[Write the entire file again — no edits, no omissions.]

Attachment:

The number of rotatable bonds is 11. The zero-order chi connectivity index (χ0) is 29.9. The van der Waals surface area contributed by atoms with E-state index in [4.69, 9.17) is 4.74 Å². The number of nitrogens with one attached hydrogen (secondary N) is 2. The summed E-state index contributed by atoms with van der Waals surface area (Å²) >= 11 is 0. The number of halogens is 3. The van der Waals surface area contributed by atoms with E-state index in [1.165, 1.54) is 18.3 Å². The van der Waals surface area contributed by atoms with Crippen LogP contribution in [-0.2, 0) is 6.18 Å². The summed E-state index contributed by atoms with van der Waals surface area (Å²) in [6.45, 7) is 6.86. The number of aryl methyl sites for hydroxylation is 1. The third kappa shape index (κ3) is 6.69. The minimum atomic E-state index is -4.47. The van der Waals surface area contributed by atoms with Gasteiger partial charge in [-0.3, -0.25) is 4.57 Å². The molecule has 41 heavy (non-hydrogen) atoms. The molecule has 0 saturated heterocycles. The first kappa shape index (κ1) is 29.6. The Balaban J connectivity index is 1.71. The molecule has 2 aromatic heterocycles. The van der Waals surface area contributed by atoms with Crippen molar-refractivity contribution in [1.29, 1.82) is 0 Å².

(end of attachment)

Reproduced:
The number of rotatable bonds is 11. The zero-order chi connectivity index (χ0) is 29.9. The van der Waals surface area contributed by atoms with E-state index in [4.69, 9.17) is 4.74 Å². The number of nitrogens with one attached hydrogen (secondary N) is 2. The summed E-state index contributed by atoms with van der Waals surface area (Å²) >= 11 is 0. The number of halogens is 3. The van der Waals surface area contributed by atoms with E-state index in [1.165, 1.54) is 18.3 Å². The van der Waals surface area contributed by atoms with Crippen LogP contribution in [-0.2, 0) is 6.18 Å². The summed E-state index contributed by atoms with van der Waals surface area (Å²) in [6.45, 7) is 6.86. The number of aryl methyl sites for hydroxylation is 1. The third kappa shape index (κ3) is 6.69. The minimum atomic E-state index is -4.47. The van der Waals surface area contributed by atoms with Gasteiger partial charge in [-0.3, -0.25) is 4.57 Å². The molecule has 41 heavy (non-hydrogen) atoms. The molecule has 0 saturated heterocycles. The first kappa shape index (κ1) is 29.6. The Balaban J connectivity index is 1.71. The molecule has 2 aromatic heterocycles. The van der Waals surface area contributed by atoms with Crippen molar-refractivity contribution in [1.29, 1.82) is 0 Å².